2 lbs. ground beef
1 medium yellow onion, diced
4 cloves garlic, minced
1 (15 oz.) can tomato sauce
1 (25 oz.) can diced tomatoes
1 1/2 tablespoons coconut aminos (or soy sauce, if not strict keto)
2 tablespoons dried oregano
2 teaspoons dried basil
1 tablespoon sea salt
1/2 teaspoon ground pepper
1 cabbage, cored and sliced into thin strips

1. Place a large pot of medium-high heat and add the ground beef, breaking it into small pieces with a large spoon or fork.

2. When the beef is no longer pink, pour in the onion and garlic and sautée until tender.

3. Stir in the tomato sauce, tomatoes, coconut aminos, oregano, basil, salt, and pepper. Bring to a boil over medium heat.

4.  A handful at a time, add the cabbage, stirring well after each addition. Reduce heat to medium-low and cook, stirring once in a while (to prevent scorching), until cabbage is tender.


Nutritional Information: It's always smart to calculate your own nutritional information using the exact products you cook with. However, the approximate nutrition per serving for this dish is, according to LoseIt!: Calories 448,  Fat 23.2g, Carbohydrates 12.8 g, Fiber 2g, Protein 35.3g 







Jan 9, 2019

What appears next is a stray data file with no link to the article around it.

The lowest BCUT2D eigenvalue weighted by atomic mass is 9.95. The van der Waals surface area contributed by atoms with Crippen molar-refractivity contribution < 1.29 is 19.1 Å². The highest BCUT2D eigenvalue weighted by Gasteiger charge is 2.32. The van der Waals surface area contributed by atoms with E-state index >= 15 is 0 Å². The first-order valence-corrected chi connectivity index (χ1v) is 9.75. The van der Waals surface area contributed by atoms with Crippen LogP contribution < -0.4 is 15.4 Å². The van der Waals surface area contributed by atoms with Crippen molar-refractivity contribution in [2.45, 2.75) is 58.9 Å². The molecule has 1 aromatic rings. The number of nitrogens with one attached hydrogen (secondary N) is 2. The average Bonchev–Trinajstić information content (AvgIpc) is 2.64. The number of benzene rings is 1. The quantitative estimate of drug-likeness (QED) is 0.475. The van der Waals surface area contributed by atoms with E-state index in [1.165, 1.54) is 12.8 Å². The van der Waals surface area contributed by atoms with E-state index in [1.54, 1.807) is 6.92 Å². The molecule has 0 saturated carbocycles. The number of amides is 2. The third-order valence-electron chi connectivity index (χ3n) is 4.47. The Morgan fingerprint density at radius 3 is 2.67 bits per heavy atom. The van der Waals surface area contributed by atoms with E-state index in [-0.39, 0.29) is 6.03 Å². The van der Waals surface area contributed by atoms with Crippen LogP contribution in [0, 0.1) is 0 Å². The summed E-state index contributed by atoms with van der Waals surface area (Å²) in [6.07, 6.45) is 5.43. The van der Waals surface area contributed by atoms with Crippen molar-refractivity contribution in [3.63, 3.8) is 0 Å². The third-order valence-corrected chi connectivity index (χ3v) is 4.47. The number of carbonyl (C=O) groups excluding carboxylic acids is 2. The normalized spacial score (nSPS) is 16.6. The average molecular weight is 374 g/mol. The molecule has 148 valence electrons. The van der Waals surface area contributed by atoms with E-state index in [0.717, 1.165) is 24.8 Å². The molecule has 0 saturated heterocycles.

Simple Low (or No) Sugar Homemade Hot Chocolate (Hot Cocoa)

Keto Hot Cocoa
This post contains affiliate links. All opinions are my own. Please see FCC disclosure for full information. Thank you for supporting this site! 

Long ago, I learned that made-from-scratch hot chocolate was far and away better than store bought hot cocoa mixes. First, there's the taste. In my opinion, store bought mixes often taste chemically...and I guess they should, because they contain a lot of dubious ingredients. For example, here's the ingredient list for classic Swiss Miss Cocoa Mix:

"Modified whey, cocoa (processed with alkali), nonfat milk, maltodextrin, hodrogonated coconut oil, calcium carbonate, less than 2% off: salt, dipotassium phosphate, carrageenan, mono- and diglycerides, acesulfame potassium, sucralose, artificial flavors."
Did you know manyof those ingredients are things nutritionists say we should avoid?

I also get peeved because the container boasts "no added sugar," when in fact maltodextrin acts like sugar. Oh, and by the way, sucralose is an artificial sweetener linked to spiked blood sugar, weight gain, and increased appetite. I could go on. (For example, while coconut oil is good for you, any fat that's hydrogenated is highly processed. The Harvard School of Public Health website says such fats make our immune system to go into hyper-drive, causing inflammation that's linked to heart disease, diabetes, and just about every chronic illness.)

Which leads me to reason #2 from-scratch cocoa mix is better: The ingredients are simple and clean.

The third reason I love from-scratch hot chocolate is that it's more frugal. I'm always looking for ways to save money on our grocery bill!